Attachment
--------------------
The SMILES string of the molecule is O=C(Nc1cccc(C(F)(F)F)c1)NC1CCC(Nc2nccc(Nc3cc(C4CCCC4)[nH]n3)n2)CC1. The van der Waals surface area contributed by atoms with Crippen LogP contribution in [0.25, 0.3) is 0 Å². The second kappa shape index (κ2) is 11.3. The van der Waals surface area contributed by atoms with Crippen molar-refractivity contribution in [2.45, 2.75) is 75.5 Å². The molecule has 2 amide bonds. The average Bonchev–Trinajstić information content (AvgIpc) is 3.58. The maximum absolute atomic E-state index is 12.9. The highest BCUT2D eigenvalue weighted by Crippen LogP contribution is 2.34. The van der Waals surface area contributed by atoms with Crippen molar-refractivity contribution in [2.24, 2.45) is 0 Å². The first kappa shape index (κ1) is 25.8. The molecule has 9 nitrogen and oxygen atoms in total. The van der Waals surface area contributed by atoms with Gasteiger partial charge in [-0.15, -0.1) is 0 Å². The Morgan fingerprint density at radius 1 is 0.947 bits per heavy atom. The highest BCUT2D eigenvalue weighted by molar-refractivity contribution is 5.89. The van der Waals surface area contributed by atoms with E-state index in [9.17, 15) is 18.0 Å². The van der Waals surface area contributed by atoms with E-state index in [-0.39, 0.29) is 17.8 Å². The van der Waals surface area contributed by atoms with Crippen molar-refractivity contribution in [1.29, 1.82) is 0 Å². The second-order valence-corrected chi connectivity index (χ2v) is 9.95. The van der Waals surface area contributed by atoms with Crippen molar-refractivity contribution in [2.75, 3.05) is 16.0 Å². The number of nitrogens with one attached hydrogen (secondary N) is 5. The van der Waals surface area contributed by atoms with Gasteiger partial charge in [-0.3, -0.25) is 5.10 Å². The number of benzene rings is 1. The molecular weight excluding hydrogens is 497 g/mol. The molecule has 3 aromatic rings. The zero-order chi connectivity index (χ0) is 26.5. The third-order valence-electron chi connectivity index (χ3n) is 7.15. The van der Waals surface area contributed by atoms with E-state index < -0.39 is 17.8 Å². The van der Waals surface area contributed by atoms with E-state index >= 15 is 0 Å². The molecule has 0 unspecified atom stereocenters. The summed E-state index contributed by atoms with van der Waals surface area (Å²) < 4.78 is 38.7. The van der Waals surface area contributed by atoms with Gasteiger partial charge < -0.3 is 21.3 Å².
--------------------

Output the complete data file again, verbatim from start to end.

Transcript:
The SMILES string of the molecule is O=C(Nc1cccc(C(F)(F)F)c1)NC1CCC(Nc2nccc(Nc3cc(C4CCCC4)[nH]n3)n2)CC1. The van der Waals surface area contributed by atoms with Crippen LogP contribution in [0.25, 0.3) is 0 Å². The second kappa shape index (κ2) is 11.3. The van der Waals surface area contributed by atoms with Crippen molar-refractivity contribution in [2.45, 2.75) is 75.5 Å². The molecule has 2 amide bonds. The average Bonchev–Trinajstić information content (AvgIpc) is 3.58. The maximum absolute atomic E-state index is 12.9. The highest BCUT2D eigenvalue weighted by Crippen LogP contribution is 2.34. The van der Waals surface area contributed by atoms with Crippen molar-refractivity contribution in [2.24, 2.45) is 0 Å². The first kappa shape index (κ1) is 25.8. The molecule has 9 nitrogen and oxygen atoms in total. The van der Waals surface area contributed by atoms with Gasteiger partial charge in [-0.15, -0.1) is 0 Å². The Morgan fingerprint density at radius 1 is 0.947 bits per heavy atom. The highest BCUT2D eigenvalue weighted by molar-refractivity contribution is 5.89. The van der Waals surface area contributed by atoms with E-state index in [9.17, 15) is 18.0 Å². The van der Waals surface area contributed by atoms with E-state index in [-0.39, 0.29) is 17.8 Å². The van der Waals surface area contributed by atoms with Crippen molar-refractivity contribution in [1.29, 1.82) is 0 Å². The second-order valence-corrected chi connectivity index (χ2v) is 9.95. The van der Waals surface area contributed by atoms with Crippen molar-refractivity contribution in [2.75, 3.05) is 16.0 Å². The number of nitrogens with one attached hydrogen (secondary N) is 5. The van der Waals surface area contributed by atoms with Gasteiger partial charge in [-0.3, -0.25) is 5.10 Å². The number of benzene rings is 1. The molecular weight excluding hydrogens is 497 g/mol. The molecule has 3 aromatic rings. The zero-order chi connectivity index (χ0) is 26.5. The third-order valence-electron chi connectivity index (χ3n) is 7.15. The van der Waals surface area contributed by atoms with E-state index < -0.39 is 17.8 Å². The van der Waals surface area contributed by atoms with E-state index >= 15 is 0 Å². The molecule has 0 unspecified atom stereocenters. The summed E-state index contributed by atoms with van der Waals surface area (Å²) < 4.78 is 38.7. The van der Waals surface area contributed by atoms with Gasteiger partial charge < -0.3 is 21.3 Å².